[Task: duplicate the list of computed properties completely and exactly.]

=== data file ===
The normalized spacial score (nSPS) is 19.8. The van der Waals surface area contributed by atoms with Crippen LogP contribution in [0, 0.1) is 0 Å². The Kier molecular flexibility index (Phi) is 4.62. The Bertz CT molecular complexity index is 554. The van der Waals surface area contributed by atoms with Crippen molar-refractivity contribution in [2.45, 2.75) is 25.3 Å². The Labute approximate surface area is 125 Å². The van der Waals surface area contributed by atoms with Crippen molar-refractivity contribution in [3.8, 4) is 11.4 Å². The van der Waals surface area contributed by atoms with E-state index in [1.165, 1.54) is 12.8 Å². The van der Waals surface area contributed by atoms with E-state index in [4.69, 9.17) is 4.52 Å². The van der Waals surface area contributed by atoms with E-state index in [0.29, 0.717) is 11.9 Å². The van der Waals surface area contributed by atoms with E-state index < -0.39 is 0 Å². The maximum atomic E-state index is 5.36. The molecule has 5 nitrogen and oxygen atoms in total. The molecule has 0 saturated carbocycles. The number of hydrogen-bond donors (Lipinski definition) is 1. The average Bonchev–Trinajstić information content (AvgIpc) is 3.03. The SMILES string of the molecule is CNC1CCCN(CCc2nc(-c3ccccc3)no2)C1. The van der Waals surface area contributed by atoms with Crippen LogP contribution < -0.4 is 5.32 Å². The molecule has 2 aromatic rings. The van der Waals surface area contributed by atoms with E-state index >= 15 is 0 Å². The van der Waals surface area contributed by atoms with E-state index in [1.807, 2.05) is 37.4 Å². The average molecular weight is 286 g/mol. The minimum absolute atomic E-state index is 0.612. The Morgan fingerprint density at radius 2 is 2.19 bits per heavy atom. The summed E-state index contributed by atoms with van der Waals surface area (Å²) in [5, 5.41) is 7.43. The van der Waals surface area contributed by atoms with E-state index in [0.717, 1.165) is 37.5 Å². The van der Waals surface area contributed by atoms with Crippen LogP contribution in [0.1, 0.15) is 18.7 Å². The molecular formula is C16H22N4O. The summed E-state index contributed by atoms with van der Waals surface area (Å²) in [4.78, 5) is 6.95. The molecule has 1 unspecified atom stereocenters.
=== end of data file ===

The normalized spacial score (nSPS) is 19.8. The van der Waals surface area contributed by atoms with Crippen LogP contribution in [0, 0.1) is 0 Å². The Kier molecular flexibility index (Phi) is 4.62. The Bertz CT molecular complexity index is 554. The van der Waals surface area contributed by atoms with Crippen molar-refractivity contribution in [2.45, 2.75) is 25.3 Å². The Labute approximate surface area is 125 Å². The van der Waals surface area contributed by atoms with Crippen molar-refractivity contribution in [3.8, 4) is 11.4 Å². The van der Waals surface area contributed by atoms with E-state index in [1.165, 1.54) is 12.8 Å². The van der Waals surface area contributed by atoms with E-state index in [4.69, 9.17) is 4.52 Å². The van der Waals surface area contributed by atoms with E-state index in [0.29, 0.717) is 11.9 Å². The van der Waals surface area contributed by atoms with E-state index < -0.39 is 0 Å². The maximum atomic E-state index is 5.36. The molecule has 5 nitrogen and oxygen atoms in total. The molecule has 0 saturated carbocycles. The number of hydrogen-bond donors (Lipinski definition) is 1. The average Bonchev–Trinajstić information content (AvgIpc) is 3.03. The SMILES string of the molecule is CNC1CCCN(CCc2nc(-c3ccccc3)no2)C1. The van der Waals surface area contributed by atoms with Crippen LogP contribution < -0.4 is 5.32 Å². The molecule has 2 aromatic rings. The van der Waals surface area contributed by atoms with E-state index >= 15 is 0 Å². The van der Waals surface area contributed by atoms with E-state index in [1.807, 2.05) is 37.4 Å². The average molecular weight is 286 g/mol. The minimum absolute atomic E-state index is 0.612. The Morgan fingerprint density at radius 2 is 2.19 bits per heavy atom. The summed E-state index contributed by atoms with van der Waals surface area (Å²) in [5, 5.41) is 7.43. The van der Waals surface area contributed by atoms with E-state index in [0.717, 1.165) is 37.5 Å². The van der Waals surface area contributed by atoms with Crippen LogP contribution in [0.1, 0.15) is 18.7 Å². The molecular formula is C16H22N4O. The summed E-state index contributed by atoms with van der Waals surface area (Å²) in [4.78, 5) is 6.95. The molecule has 1 unspecified atom stereocenters.